Ellis Says NO to Network TV

Ellis Says NO to Network TV

Ellis Fontana, Opinion Editor

I’ve gone mad, and I can’t take it anymore. And by “gone mad”, I mean I’m pretty ticked off for a while. And by “can’t take it anymore”, I mean I’m not going to do crap about it except complain on an opinion column in a high school newspaper. But still, I don’t like it and I would rather not have to deal with this.

And by “this”, I mean AMC. That’s right, I’m talking about you “American Movie Classics”, more specifically about your basic cable television channel. Recently, the AMC channel has been seen as a standout channel in terms of quality television on basic cable with critically acclaimed shows such as Breaking Bad, and Mad Men. However, you simply cannot talk about AMC these days without talking about one of the 21st century’s greatest cash cows: The Walking Dead. This would be the point where I would describe TWD to any readers who may be unfamiliar to the show, however due to it’s massive popularity that AMC has been milking for six years, I assume that anyone who says that they don’t know what TWD is, is lying. It is easily the biggest show on cable with 13.15 million people on average viewing every episode of this last season. Not even including the hour-long aftershow dedicated to discussing every episode or the new spin-off show about to enter its second season or the many conventions that the cast visit to meet thousands on thousands of fans. You would think that with such a large and dedicated fan base stretching over six years that AMC might try to treat one of their greatest creations with regards to its quality instead of a money machine to be abused as much as they please, right? Well you would be horribly wrong.

In short, The Walking Dead has been hyping up their season finale and the introduction of a whole new villain for several weeks, also alluding to the death of a main character. However, when the time came to swing the barbed-wire covered baseball bat, AMC noped the hell out and left the audience on a cliffhanger and wondering who died for the next six months. That’s right, a big, fat, swollen, oozing, CLIFFHANGER. Expectedly, the viewers did not react well and the showrunners, Scott Gimple and Greg Nicotero, came under fire from those upset fans still upset. While those behind TWD’s creative team assert that they made this decision for creative reasons, however this thinking still reeks of network involvement. And it wouldn’t be the first time that AMC have stepped into the show. Way back in the ancient times of 2011, AMC responded to the overwhelming praise of the show’s first season and critical acclaim of its director, Frank Darabont (AKA the guy who did Shawshank Redemption), by downgrading the budget, increasing the episodes, and firing Darabont when he protested and replaced him with Glen Mazzarra (AKA the guy who did… Crash). And sure enough, the next two seasons of the show under Mazzarra are now known as the show’s definitive low point.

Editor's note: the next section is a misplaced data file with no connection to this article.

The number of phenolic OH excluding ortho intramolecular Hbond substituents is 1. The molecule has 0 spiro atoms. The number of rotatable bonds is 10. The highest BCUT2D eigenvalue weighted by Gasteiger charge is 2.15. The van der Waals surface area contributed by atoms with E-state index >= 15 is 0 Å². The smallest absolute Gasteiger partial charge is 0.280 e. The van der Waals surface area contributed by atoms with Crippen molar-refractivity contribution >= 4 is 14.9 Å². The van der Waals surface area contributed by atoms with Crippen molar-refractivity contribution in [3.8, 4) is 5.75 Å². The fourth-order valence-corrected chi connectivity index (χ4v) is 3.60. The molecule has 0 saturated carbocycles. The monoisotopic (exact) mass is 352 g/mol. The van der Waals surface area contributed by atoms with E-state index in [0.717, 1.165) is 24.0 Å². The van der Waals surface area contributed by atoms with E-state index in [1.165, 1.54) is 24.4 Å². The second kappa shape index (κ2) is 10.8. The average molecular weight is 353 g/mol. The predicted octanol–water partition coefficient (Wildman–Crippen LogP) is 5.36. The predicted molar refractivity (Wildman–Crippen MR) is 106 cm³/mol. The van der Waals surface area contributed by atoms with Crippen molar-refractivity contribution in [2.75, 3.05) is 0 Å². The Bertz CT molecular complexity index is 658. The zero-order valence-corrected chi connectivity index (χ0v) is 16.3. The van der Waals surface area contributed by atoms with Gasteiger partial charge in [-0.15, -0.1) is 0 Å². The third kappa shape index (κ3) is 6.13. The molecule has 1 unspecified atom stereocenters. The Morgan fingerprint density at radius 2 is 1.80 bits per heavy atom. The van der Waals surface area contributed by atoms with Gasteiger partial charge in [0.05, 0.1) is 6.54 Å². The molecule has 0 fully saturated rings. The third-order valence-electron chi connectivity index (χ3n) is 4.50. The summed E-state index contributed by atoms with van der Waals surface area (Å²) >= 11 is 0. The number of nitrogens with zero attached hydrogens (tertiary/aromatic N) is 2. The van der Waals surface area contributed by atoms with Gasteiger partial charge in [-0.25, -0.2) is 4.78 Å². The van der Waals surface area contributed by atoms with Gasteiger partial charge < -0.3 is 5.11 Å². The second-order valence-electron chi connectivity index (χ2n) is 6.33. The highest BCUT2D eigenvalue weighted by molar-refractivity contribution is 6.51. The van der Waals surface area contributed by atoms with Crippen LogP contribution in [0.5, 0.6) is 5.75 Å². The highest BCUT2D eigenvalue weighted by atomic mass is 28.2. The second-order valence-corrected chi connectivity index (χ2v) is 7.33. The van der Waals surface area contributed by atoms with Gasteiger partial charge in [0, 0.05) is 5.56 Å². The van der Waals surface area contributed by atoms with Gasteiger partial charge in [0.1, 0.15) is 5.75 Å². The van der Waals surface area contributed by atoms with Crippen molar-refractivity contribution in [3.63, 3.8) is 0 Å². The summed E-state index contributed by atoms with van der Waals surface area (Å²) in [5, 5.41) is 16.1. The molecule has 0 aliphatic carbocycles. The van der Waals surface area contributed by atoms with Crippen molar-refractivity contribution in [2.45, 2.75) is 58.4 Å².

Some people might be saying “But what about Mad Men or Breaking Bad?? Those were really good and AMC didn’t mess those up!” Well that’s because both of those shows were half owned by other studios, Bad is owned by Sony and AMC, and Men is owned by Lionsgate and AMC. This way AMC handles the airing of the show and all of the financial stuff, while the actual creative aspects of the show are left to the other production company where they actually care about the show’s quality and not just how much money it can make. On the other hand, TWD is owned solely by AMC, which means they can do whatever they want with it. Which means they’re going to do their best to just milk the hell out of it until it runs dry and dusty and they can discard it and move to the next fad. Obviously this isn’t exactly a good practice for dedicated fans. I think the one simple lesson to take from this system is this: Let’s be more Bad, and less Dead.